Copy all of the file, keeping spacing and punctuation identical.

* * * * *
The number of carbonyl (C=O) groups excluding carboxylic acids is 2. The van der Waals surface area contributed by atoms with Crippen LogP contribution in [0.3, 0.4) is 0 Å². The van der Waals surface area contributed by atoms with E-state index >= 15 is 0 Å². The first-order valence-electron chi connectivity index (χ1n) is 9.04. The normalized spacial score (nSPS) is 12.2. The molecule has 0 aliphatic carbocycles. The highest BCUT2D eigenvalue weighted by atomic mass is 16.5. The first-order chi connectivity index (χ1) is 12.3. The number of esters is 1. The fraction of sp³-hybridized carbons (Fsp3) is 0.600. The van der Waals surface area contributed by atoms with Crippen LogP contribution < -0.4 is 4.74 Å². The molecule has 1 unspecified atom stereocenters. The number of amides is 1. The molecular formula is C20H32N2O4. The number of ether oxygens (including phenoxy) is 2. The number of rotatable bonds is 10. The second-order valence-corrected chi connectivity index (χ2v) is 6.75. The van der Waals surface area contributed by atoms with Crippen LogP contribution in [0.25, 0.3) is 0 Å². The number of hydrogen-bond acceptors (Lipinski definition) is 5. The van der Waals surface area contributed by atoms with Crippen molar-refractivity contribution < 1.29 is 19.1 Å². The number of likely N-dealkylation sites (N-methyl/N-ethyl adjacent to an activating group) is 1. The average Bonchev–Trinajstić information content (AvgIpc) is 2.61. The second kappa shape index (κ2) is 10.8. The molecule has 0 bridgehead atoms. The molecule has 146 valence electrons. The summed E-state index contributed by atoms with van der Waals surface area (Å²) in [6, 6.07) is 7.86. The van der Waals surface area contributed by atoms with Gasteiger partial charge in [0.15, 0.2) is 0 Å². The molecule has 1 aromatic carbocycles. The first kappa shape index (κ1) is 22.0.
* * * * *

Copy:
The number of carbonyl (C=O) groups excluding carboxylic acids is 2. The van der Waals surface area contributed by atoms with Crippen LogP contribution in [0.3, 0.4) is 0 Å². The van der Waals surface area contributed by atoms with E-state index >= 15 is 0 Å². The first-order valence-electron chi connectivity index (χ1n) is 9.04. The normalized spacial score (nSPS) is 12.2. The molecule has 0 aliphatic carbocycles. The highest BCUT2D eigenvalue weighted by atomic mass is 16.5. The first-order chi connectivity index (χ1) is 12.3. The number of esters is 1. The fraction of sp³-hybridized carbons (Fsp3) is 0.600. The van der Waals surface area contributed by atoms with Crippen LogP contribution < -0.4 is 4.74 Å². The molecule has 1 unspecified atom stereocenters. The number of amides is 1. The molecular formula is C20H32N2O4. The number of ether oxygens (including phenoxy) is 2. The number of rotatable bonds is 10. The second-order valence-corrected chi connectivity index (χ2v) is 6.75. The van der Waals surface area contributed by atoms with Crippen LogP contribution in [0.25, 0.3) is 0 Å². The number of hydrogen-bond acceptors (Lipinski definition) is 5. The van der Waals surface area contributed by atoms with Crippen molar-refractivity contribution < 1.29 is 19.1 Å². The number of likely N-dealkylation sites (N-methyl/N-ethyl adjacent to an activating group) is 1. The average Bonchev–Trinajstić information content (AvgIpc) is 2.61. The second kappa shape index (κ2) is 10.8. The molecule has 0 bridgehead atoms. The molecule has 146 valence electrons. The summed E-state index contributed by atoms with van der Waals surface area (Å²) in [6, 6.07) is 7.86. The van der Waals surface area contributed by atoms with Gasteiger partial charge in [0.15, 0.2) is 0 Å². The molecule has 1 aromatic carbocycles. The first kappa shape index (κ1) is 22.0.